PERIMETER BUSINESS

Tailors’ clientele come to them to ‘look good’ CONTINUED FROM PAGE 7

erates his small shop at the intersection of Peachtree and Ashford Dunwoody roads. Now, at age 59, he makes custom suits priced from $1,500 to $2,500 and sells less expensive, offthe-rack suits from Italy. Dozens of tailors have set up shop in Brookhaven, Sandy Springs, Buckhead and other communities near the Perimeter area, according to listings on the Internet. Some specialize in alterations of off-the-rack clothing; others offer high-end custom suits made from fine imported fabrics. Why so many? Business is good, they say. Besides, “it’s a fun business. It’s a business where you make people look good,� said Jiwani, owner of Jiwani Custom Clothiers in Sandy Springs. Jiwani, who’s 65, grew up in Bangladesh. His family moved to Canada in 1971, where he trained as an economist and worked for a large marketing company, he said. He didn’t like the job. He did like fine clothes. And he wanted to be his own boss. So he decided to go into business selling custom suits. “I come from a lineage of entrepreneurs,� he said. “I chose this because I love fashion and I love clothes. I love

Jiwani, owner of Jiwani Custom Clothiers in Sandy Springs, liked fine clothes and wanted to be his own boss, so he decided to sell custom suits.

dressing up people. You dress up people and they feel good and you feel good.� Twenty-five years ago, he moved his family to metro Atlanta to escape the “cold, cold, cold� of Toronto, he said. He set up shop in the garage of his Sandy Springs home. Jiwani Custom Clothiers now operates from the Con-

JOE EARLE

course in Sandy Springs and claims offices in a dozen or more cities spread from Boston to Los Angeles. Jiwani is quick to say he doesn’t sew the clothes himself. The part of the business he likes is working directly with his customers to find clothes that suit them. “The thing I liked was how

to get a tape [measure] around somebody,� he said. His suits are manufactured in Hong Kong. They cost from $900 to $4,000, depending on the fabric, he said. He meets customers by appointment, moving from his company’s sales room in Florida to ones in New York and other cities. “This is not retail,� he said. “You can’t walk in here and buy.� He sells service. “What drives a business is a high quality of service,� he said. “A suit is a suit is a suit. They get a taste of the service and a quality product behind the high-quality service...� His clients include lawyers, bankers, CEOs, he said. “We have clients in very high positions in politics, business and finance,� Jiwani said, declining to drop names. “They all care to look good.� Mohebi also says that most of his customers are professionals. “In this area, the income is a lot more ... People dress up a lot more,� he said Some come to him because they find it difficult to buy clothes that fit them properly, he said. Others, he said, just want to look good.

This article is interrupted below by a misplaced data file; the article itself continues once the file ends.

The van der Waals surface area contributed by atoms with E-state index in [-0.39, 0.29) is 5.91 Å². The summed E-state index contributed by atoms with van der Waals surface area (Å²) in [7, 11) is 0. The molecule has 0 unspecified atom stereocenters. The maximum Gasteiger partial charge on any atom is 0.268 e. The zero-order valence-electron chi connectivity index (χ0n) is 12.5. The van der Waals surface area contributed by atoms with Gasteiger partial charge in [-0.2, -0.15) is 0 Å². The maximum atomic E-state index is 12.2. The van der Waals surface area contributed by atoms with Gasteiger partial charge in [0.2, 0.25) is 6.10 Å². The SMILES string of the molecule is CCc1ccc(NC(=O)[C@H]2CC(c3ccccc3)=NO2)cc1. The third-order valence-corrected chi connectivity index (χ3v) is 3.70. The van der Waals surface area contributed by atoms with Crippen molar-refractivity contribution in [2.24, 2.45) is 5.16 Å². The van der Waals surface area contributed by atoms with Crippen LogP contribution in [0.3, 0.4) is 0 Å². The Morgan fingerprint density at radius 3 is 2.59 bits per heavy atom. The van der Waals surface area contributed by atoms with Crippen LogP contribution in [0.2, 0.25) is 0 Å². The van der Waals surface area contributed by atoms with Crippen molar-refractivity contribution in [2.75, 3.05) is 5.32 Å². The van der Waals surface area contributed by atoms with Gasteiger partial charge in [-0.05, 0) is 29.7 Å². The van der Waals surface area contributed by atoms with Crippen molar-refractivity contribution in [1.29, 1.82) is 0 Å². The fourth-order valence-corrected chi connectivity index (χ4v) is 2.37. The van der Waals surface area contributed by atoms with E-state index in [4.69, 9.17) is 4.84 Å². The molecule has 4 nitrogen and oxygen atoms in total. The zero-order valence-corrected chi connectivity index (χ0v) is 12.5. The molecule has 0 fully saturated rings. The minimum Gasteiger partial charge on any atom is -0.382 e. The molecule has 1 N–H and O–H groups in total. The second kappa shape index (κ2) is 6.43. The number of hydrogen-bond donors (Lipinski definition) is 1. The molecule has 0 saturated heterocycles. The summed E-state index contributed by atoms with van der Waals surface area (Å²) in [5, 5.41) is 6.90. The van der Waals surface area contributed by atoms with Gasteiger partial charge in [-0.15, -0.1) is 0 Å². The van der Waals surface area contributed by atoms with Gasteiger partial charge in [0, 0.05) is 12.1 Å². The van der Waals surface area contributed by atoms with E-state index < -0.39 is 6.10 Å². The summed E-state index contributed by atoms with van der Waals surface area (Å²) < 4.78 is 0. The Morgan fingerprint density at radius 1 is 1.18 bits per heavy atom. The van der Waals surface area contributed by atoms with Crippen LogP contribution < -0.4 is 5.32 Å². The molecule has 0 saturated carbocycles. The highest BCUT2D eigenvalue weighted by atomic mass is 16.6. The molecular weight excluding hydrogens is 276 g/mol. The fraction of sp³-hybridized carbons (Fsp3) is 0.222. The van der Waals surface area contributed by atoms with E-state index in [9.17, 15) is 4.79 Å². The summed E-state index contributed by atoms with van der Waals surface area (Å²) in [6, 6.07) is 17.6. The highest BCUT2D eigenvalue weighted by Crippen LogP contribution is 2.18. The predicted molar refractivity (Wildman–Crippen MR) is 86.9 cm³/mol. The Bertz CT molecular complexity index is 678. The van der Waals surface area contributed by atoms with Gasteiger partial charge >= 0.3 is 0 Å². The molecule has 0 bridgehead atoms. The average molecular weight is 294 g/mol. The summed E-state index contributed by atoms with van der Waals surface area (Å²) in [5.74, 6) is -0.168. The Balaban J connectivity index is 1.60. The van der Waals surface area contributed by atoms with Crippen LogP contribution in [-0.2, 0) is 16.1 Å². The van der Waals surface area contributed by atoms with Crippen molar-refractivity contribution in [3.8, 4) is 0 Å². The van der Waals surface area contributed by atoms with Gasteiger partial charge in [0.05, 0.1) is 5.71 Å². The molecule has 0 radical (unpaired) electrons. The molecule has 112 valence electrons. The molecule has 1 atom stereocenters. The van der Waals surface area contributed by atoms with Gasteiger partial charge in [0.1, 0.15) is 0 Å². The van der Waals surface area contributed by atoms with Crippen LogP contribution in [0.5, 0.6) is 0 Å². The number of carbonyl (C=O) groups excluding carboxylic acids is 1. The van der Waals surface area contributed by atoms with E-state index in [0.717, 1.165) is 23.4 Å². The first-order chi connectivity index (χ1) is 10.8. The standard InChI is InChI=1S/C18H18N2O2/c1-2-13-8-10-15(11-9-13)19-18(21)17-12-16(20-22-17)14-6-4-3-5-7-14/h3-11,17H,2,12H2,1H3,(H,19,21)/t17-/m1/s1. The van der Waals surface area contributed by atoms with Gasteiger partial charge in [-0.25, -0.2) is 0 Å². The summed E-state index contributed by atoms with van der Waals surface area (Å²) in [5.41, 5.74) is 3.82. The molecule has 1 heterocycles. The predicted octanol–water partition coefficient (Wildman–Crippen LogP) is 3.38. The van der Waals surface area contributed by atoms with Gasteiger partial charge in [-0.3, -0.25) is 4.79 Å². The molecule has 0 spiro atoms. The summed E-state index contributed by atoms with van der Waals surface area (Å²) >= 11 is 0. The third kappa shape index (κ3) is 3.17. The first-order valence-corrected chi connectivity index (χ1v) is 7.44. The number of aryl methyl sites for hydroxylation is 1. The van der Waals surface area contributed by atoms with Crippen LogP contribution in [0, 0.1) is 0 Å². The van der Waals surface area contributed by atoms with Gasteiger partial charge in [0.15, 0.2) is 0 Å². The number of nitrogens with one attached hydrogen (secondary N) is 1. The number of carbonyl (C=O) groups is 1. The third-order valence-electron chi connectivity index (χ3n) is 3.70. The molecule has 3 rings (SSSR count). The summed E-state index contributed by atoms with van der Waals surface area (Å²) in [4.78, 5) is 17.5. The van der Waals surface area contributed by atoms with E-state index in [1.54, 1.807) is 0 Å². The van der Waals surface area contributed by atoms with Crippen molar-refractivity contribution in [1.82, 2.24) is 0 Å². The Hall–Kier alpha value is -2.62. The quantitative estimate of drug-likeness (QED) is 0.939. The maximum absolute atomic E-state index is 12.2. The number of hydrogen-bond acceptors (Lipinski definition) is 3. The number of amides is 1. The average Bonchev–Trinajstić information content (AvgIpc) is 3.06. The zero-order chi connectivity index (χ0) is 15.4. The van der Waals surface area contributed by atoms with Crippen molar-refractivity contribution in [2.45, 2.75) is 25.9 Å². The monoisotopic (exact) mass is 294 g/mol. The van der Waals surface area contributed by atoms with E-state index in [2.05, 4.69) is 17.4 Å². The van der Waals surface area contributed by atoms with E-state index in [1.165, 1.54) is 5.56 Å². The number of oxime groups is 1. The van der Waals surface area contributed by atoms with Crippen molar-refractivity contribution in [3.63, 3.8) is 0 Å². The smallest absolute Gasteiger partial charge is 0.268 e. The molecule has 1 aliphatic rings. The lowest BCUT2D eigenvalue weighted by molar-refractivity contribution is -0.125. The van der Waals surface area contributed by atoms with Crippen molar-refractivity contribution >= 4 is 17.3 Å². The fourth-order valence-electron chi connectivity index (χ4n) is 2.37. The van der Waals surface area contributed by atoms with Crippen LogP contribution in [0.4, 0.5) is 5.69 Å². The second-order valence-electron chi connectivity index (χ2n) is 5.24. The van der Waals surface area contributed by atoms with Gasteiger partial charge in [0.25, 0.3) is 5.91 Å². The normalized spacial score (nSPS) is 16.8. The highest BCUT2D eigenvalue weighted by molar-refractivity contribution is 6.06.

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FEB. 20 â&#x20AC;&#x201C; MARCH 5, 2015 | 11


out& about

Thank you Atlanta from the original Chin Chin Brookhaven team Celebrating 21 years in Brookhaven!

Chin Chin Chinese Restaurant

BROOKHAVEN • BUCKHEAD • DUNWOODY • SANDY SPRINGS

WATCH OUR OPEN KITCHEN & EXPERIENCE THE ART OF CHINESE COOKING!!

PERFORMING ARTS

FUNDRAISERS

3887 Peachtree Road, Buckhead/Brookhaven And Other Locations

Aladdin, Jr.

Fashion Show

Thursday, Feb. 26, 7:30 p.m. – Jerry’s Habima Theatre, Georgia’s only theatrical company featuring actors with special needs, celebrates its 22nd season with Disney’s musical “Aladdin Jr.” The oneact, seven-scene show is based on the folktale “Aladdin.” For all ages. Tickets: General admission: $35; children 12 and under, $15. Marcus Jewish Community Center Atlanta members: $25; children 12 and under: $10. Visit: www.atlantajcc.org/boxoffice or call 678-812-4002 for additional show times, information or to purchase tickets. Morris & Rae Frank Theatre, 5342 Tilly Mill Rd., Dunwoody, 30338.

Tuesday, Feb. 24, 10 a.m.-2 p.m. – The

DELIVERY (LIMITED AREA, MIN. $10) / CARRY OUT / CATERING / FULL BAR SERVICE

404-816-2229 | www.ChinChinGA.com

2009 Best Chinese-The Sunday Paper 2001-2002 Best Chinese by Atlanta Jewish Times readers 1998-2012 Best Chinese by Creative Loafing “Mouth-watering Chin Chin spices things up.” –The Atlanta Journal Constitution “Most Memorable Meal” –Where Atlanta Magazine - 21/2 stars–Knife & Fork

#

1

Where Great Music Thrives

CLAYTON STATE UNIVERSITY MORROW, GEORGIA

REBEL Ensemble for Baroque Music

Sunday, Mar. 1, 2015 | 3:00PM | $46 Pre-concert Talk 2:00PM

REBEL Ensemble for Baroque Music

Praised for performances both “sophisticated and beguiling” (The New York Times), REBEL is renowned for its distinctive, provocative approach and “flamboyant, interventionist style…. Add utterly fearless, risk-everything playing to the mix…and you get astonishingly vital music-making” (Los Angeles Times). Friends of Spivey Hall Concert Sponsors: Mr. & Mrs Nicolas I. Quintana

Shai Wosner, PIANO

Sunday, Mar. 8, 2015 | 3:00PM | $46